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Disgraced Japanese badminton duo apologize for illegal gambling

by Kaz Nagatsuka

Staff Writer

One day after their stunning illegal gambling scandal came to light, Japan’s top badminton players Kento Momota and Kenichi Tago apologized for their behavior.

Speaking at a news conference in Tokyo on Friday afternoon, both Momota and Tago, who have admitted to illegal gambling, said that they were imprudent in their actions.

“It’s extremely regretful that I’ve caused such an issue,” said 21-year-old Momota, who rose to a career-high No. 2 in the world rankings on Thursday and was thought to be a medal hopeful in the upcoming Rio de Janeiro Olympics. “I’ve betrayed all the people, including those who raised me, people in Fukushima Prefecture, and my supporters’ association.”

A Kagawa Prefecture native, Momota attended junior high school and high school in Fukushima Prefecture before joining his current club, NTT East, in 2013.

“I knew it was something you can’t do,” said Tago, 26, who competed in the 2012 London Olympics and is a six-time national champion. “But I was just not able to stop myself.”

NTT Corp. launched an investigation after the two players returned from an international tournament in Malaysia on Thursday.

According to the company, Tago visited a Sumida Ward casino about 10 times a month between October 2014 and March 2015. The 26-year-old then moved to another casino in Yokohama between May 2015 and January 2016, as the Sumida casino was allegedly raided by the police last spring.

Investigators determined that the two casinos were run by the same owner. The police suspect the money it earned was a source of income for the Sumiyoshi-kai crime syndicate.

Invited by Tago, Momota visited the Sumida casino and ended up going about six times. The company said that six other players, including those who retired at the end of last month, also went to the casinos.

NTT said that the players wagered using their salaries and winnings from tournaments.

The NTT East badminton club manager, Masayuki Okumoto, said Momota has earned about ¥27 million in his career, while Tago has received ¥20 million.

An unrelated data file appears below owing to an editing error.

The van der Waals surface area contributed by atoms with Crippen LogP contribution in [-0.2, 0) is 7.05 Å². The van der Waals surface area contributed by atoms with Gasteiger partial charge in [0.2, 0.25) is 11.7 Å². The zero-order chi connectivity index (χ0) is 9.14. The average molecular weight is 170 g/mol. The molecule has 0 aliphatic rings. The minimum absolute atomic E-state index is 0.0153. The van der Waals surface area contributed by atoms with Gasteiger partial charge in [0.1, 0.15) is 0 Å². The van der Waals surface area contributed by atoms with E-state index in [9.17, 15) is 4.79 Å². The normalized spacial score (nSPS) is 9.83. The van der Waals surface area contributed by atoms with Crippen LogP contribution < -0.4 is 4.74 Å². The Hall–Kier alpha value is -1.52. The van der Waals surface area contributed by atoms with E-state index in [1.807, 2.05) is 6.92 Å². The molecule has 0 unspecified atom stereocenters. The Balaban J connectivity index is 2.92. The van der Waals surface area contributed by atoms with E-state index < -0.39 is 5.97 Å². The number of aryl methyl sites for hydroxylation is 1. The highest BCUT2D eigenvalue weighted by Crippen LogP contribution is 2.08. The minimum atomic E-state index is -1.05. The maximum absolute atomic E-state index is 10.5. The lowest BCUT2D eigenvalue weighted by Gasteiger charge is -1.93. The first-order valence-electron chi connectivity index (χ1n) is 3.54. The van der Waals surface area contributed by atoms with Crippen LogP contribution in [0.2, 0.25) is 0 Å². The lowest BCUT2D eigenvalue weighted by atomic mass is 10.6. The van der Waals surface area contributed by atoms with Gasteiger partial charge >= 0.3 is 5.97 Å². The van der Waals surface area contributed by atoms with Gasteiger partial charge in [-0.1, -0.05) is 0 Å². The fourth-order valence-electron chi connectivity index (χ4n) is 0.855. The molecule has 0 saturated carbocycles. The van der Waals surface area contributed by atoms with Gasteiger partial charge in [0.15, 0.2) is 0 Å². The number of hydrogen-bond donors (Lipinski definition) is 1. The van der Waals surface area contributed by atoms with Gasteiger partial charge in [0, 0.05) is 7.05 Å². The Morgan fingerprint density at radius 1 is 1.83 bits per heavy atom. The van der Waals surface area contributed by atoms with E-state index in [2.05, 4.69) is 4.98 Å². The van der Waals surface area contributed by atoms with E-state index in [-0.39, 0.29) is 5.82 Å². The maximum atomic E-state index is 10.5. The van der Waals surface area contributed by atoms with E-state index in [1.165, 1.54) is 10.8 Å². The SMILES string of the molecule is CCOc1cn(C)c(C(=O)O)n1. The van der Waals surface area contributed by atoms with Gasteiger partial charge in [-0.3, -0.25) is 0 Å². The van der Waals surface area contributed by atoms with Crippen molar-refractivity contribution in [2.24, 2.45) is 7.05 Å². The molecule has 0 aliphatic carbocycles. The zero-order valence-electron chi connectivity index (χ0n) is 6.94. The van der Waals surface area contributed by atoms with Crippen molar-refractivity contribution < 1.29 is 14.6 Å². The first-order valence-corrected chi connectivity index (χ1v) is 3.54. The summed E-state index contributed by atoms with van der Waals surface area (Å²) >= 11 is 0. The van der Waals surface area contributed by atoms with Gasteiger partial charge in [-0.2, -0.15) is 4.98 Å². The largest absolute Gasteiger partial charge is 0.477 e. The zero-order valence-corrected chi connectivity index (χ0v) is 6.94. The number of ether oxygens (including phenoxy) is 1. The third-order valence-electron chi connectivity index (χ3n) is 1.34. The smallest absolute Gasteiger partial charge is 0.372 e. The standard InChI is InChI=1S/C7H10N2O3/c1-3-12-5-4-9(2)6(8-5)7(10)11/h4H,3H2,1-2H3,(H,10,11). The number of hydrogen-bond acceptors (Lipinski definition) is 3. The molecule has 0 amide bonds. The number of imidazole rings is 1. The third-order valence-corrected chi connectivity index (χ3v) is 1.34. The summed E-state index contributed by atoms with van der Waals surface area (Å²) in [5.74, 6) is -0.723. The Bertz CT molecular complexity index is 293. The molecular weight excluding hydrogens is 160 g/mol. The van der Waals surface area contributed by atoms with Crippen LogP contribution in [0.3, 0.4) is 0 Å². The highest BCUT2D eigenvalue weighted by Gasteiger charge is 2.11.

Okumoto said Tago had lost about ¥10 million and that Momota spent about ¥500,000 through the gambling.

Tago and Momota said that they originally began going to casinos overseas, where such activities are legal, and could not control their impulse to do the same in Japan.

Asked about potential punishment for the players, the company’s personnel manager, Akira Sakakibara, said that the major telecommunications company was still in the midst of its investigation and that decisions would be made later, though he did hint the repercussions would not be light.

“Considering we’ve had so much impact in badminton and sports circles, as well as in society, we will have to give them harsh punishments,” Sakakibara said.

The Nippon Badminton Association will hold a board meeting on Sunday to discuss the issue, but analysts say it is unlikely that Momota will represent Japan in Rio following the scandal.

“It’s been my childhood dream to compete in the Olympics, and by doing well in it, I thought that I would be able to give energy and courage to the people in Fukushima Prefecture (which was one of the places that was devastated by the 2011 earthquakes),” Momota said. “But because of my thoughtless actions, I’ve failed to meet their expectations and I’m deeply regretful about it.”

Tago displayed even more remorse than Momota. He said he would accept severe punishment but begged for the youngster Momota to be given a second chance.

“It’s all my responsibility to have put Momota in this situation,” Tago said, sobbing. “He was preparing for the Olympics, and I really feel sorry for him.

“He’s presently one of the top players in the world. I’ll take any punishment I’m given. I’d accept that I will no longer be able to play badminton. But, I know it’s strange for me to say this, I would like Momota to be given one more chance.”